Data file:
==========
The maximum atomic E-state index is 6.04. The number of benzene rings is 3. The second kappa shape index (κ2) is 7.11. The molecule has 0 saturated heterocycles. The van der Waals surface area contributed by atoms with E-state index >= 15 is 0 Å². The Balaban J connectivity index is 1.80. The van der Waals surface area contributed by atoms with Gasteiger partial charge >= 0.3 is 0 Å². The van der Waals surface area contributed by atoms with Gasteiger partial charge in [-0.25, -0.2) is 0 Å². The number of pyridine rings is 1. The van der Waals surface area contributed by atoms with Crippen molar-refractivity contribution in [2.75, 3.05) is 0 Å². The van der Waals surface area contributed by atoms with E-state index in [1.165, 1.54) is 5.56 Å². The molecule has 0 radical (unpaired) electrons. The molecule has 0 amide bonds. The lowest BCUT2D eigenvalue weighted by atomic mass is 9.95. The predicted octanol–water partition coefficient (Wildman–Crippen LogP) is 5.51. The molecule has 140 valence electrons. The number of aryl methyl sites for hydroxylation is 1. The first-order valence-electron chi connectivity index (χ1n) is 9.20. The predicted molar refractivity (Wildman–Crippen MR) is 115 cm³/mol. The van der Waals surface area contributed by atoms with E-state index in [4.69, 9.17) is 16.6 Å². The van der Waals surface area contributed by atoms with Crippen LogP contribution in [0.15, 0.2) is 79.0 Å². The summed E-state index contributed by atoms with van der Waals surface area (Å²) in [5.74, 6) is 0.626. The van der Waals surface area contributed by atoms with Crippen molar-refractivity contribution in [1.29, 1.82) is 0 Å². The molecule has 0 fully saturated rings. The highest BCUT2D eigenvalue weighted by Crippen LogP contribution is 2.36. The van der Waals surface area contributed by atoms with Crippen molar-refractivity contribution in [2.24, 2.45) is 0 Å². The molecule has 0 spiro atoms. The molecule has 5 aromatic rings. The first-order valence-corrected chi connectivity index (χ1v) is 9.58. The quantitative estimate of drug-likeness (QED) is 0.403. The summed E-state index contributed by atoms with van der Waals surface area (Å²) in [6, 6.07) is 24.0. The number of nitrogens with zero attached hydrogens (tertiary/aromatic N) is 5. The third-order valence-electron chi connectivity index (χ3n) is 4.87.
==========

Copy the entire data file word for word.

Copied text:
The maximum atomic E-state index is 6.04. The number of benzene rings is 3. The second kappa shape index (κ2) is 7.11. The molecule has 0 saturated heterocycles. The van der Waals surface area contributed by atoms with E-state index >= 15 is 0 Å². The Balaban J connectivity index is 1.80. The van der Waals surface area contributed by atoms with Gasteiger partial charge >= 0.3 is 0 Å². The van der Waals surface area contributed by atoms with Gasteiger partial charge in [-0.25, -0.2) is 0 Å². The number of pyridine rings is 1. The van der Waals surface area contributed by atoms with Crippen molar-refractivity contribution in [2.75, 3.05) is 0 Å². The van der Waals surface area contributed by atoms with E-state index in [1.165, 1.54) is 5.56 Å². The molecule has 0 radical (unpaired) electrons. The molecule has 0 amide bonds. The lowest BCUT2D eigenvalue weighted by atomic mass is 9.95. The predicted octanol–water partition coefficient (Wildman–Crippen LogP) is 5.51. The molecule has 140 valence electrons. The number of aryl methyl sites for hydroxylation is 1. The first-order valence-electron chi connectivity index (χ1n) is 9.20. The predicted molar refractivity (Wildman–Crippen MR) is 115 cm³/mol. The van der Waals surface area contributed by atoms with E-state index in [4.69, 9.17) is 16.6 Å². The van der Waals surface area contributed by atoms with Crippen LogP contribution in [0.15, 0.2) is 79.0 Å². The summed E-state index contributed by atoms with van der Waals surface area (Å²) in [5.74, 6) is 0.626. The van der Waals surface area contributed by atoms with Crippen molar-refractivity contribution in [1.29, 1.82) is 0 Å². The molecule has 0 fully saturated rings. The highest BCUT2D eigenvalue weighted by Crippen LogP contribution is 2.36. The van der Waals surface area contributed by atoms with Crippen molar-refractivity contribution in [2.24, 2.45) is 0 Å². The molecule has 0 spiro atoms. The molecule has 5 aromatic rings. The first-order valence-corrected chi connectivity index (χ1v) is 9.58. The quantitative estimate of drug-likeness (QED) is 0.403. The summed E-state index contributed by atoms with van der Waals surface area (Å²) in [6, 6.07) is 24.0. The number of nitrogens with zero attached hydrogens (tertiary/aromatic N) is 5. The third-order valence-electron chi connectivity index (χ3n) is 4.87.